These organizations demonstrate that a healthy society depends on innovation from nonprofits of every shape, size and mission.
CLAREMONT, Calif. (PRWEB) August 31, 2018
The Drucker Institute has also released to the entire social sector all of the content from The Drucker Prize learning platform, including readings featuring the timeless wisdom of Peter Drucker and video insights from some of today’s top minds in nonprofit management and leadership. All of this material is now available for free to any interested organization.
The finalists for the 2018 Drucker Prize are:
- DataKind, for the Six Components of Successful AI for Good Projects framework that helps nonprofit organizations harness the power of data science.
- Interise, for the Streetwise MBA that creates professional development opportunities for underserved entrepreneurs.
- LA Family Housing, for the Rental Assistance Calculation Tool that more effectively matches aid with demonstrated need.
- Massachusetts Housing and Shelter Alliance, for its pay-for-success model that reduces homelessness.
- mothers2mothers, for the Mentor Mother Model that reduces mother-to-child HIV transmission.
- myAgro, for the Mobile Layaway for Smallholder Famers financial planning and education model.
- National Capital Poison Center, for creating online access to safe, reliable and trustworthy toxin advice through webPOISONCONTROL.
- Operation ASHA, for its community-based and e-compliance-enabled approach to eradicating tuberculosis.
- Virginia Mason Health System, for equipping nurses to detect and treat sepsis cases earlier through Team Sepsis.
- YMCA of the USA, for its community-based preventive approach to reducing the prevalence of diabetes.
These ten finalists were selected from a group of 50 semifinalists, who had themselves been chosen from among 509 first-round applicants. Leaders from the 50 semifinalists were invited to complete a series of mini-courses on The Drucker Prize learning platform, exploring different aspects of innovation and organizational effectiveness. Each semifinalist then shared, in a second round of their application, how they might pilot or put to use any new ideas they learned.
“The 2018 finalists for The Drucker Prize range from tiny startups to mature, large enterprises,” said Zach First, the Drucker Institute’s executive director. “Collectively, they demonstrate that a healthy society depends on innovation from nonprofits of every shape, size and mission.”
In addition to First, the final judges for the 2018 Drucker Prize are: Ayo Atterberry, senior associate at The Annie E. Casey Foundation; Cecily Drucker, member of the Drucker Institute’s Board of Advisors; Sumita Dutta, managing director at Golden Seeds; Patricia Easton, executive vice president and provost of Claremont Graduate University; Flip Flippen, founder of Flippen Group and member of the Drucker Institute Board of Advisors; Jane Nelson, board member of Leadership Network; C. William Pollard, chairman emeritus of ServiceMaster Co. and an emeritus member of the Drucker Institute’s Board of Advisors; Charles Somerville, Ph.D. candidate in Applied Social Psychology at Claremont Graduate University; and Jocelyn Wyatt, co-founder and executive director of IDEO.org.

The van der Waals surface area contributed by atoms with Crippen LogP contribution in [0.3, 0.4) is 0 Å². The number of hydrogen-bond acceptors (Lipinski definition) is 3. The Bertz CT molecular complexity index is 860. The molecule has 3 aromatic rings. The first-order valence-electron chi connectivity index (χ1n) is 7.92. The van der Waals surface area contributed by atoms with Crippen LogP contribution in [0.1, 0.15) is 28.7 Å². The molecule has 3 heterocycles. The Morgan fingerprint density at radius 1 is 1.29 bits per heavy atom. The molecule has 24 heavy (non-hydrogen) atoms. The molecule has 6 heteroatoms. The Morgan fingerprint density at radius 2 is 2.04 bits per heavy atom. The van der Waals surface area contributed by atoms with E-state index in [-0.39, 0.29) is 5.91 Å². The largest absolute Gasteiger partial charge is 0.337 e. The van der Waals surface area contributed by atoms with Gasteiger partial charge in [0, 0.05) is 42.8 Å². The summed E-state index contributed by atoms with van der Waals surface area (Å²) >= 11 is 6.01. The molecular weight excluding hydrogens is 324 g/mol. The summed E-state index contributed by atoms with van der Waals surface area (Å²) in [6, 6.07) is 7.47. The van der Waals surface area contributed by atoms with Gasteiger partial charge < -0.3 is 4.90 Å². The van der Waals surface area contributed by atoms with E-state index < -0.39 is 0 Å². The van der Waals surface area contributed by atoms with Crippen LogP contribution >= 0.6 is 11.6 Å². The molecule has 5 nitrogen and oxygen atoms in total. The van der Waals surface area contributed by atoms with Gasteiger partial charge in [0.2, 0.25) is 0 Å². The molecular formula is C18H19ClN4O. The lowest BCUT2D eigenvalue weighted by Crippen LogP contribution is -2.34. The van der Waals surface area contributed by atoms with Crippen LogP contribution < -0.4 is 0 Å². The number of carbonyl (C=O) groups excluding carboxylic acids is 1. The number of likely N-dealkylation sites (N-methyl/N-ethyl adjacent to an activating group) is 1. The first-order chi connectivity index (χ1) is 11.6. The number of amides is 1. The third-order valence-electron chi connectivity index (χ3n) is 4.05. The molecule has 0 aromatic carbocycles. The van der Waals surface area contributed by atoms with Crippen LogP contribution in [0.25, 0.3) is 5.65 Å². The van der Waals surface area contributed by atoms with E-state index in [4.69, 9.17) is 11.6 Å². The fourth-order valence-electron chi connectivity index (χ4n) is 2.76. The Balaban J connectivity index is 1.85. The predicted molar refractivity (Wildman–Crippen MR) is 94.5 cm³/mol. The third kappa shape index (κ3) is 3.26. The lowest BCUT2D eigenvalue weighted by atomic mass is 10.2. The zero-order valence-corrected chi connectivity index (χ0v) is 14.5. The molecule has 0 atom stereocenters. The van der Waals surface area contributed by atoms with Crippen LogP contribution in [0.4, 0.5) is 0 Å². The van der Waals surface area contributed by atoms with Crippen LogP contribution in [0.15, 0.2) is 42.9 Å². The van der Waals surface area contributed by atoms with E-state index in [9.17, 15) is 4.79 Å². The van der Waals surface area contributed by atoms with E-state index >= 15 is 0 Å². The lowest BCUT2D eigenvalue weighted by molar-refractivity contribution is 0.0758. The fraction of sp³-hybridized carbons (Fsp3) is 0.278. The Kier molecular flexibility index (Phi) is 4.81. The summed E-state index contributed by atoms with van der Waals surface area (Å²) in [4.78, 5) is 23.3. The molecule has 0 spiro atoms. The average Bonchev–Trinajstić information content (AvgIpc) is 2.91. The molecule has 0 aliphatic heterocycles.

About the Drucker Institute
The Drucker Institute is a social enterprise based at Claremont Graduate University. Our mission is strengthening organizations to strengthen society. Our programming—for the corporate, nonprofit and public sectors—is built on a foundation of YESTERDAY/TODAY/MONDAY* “Yesterday” refers to the fact that our work is grounded in Peter Drucker’s timeless wisdom. “Today” speaks to the urgency that we know organizational leaders feel to successfully meet their greatest challenges and opportunities. And “Monday” points to our proven ability to help executives move quickly from ideas to action to results, just as Drucker urged his own consulting clients: “Don’t tell me you had a wonderful meeting with me. Tell me what you’re going to do on Monday that’s different.” For more, visit http://www.drucker.institute.
About Claremont Graduate University
Founded in 1925, CGU is one of a select few American universities devoted solely to graduate-level education. The university is a founding member of The Claremont Colleges, which include Pomona College, Pitzer College, Claremont McKenna College, Scripps College, Harvey Mudd College, and Keck Graduate Institute. Students are encouraged to look beyond the traditional disciplinary divisions and define their own unique program of study—CGU’s transdisciplinary trademark. CGU’s other distinctions include serving as the home of the Peter F. Drucker & Masatoshi Ito Graduate School of Management and the annual Kingsley and Kate Tufts Poetry Awards.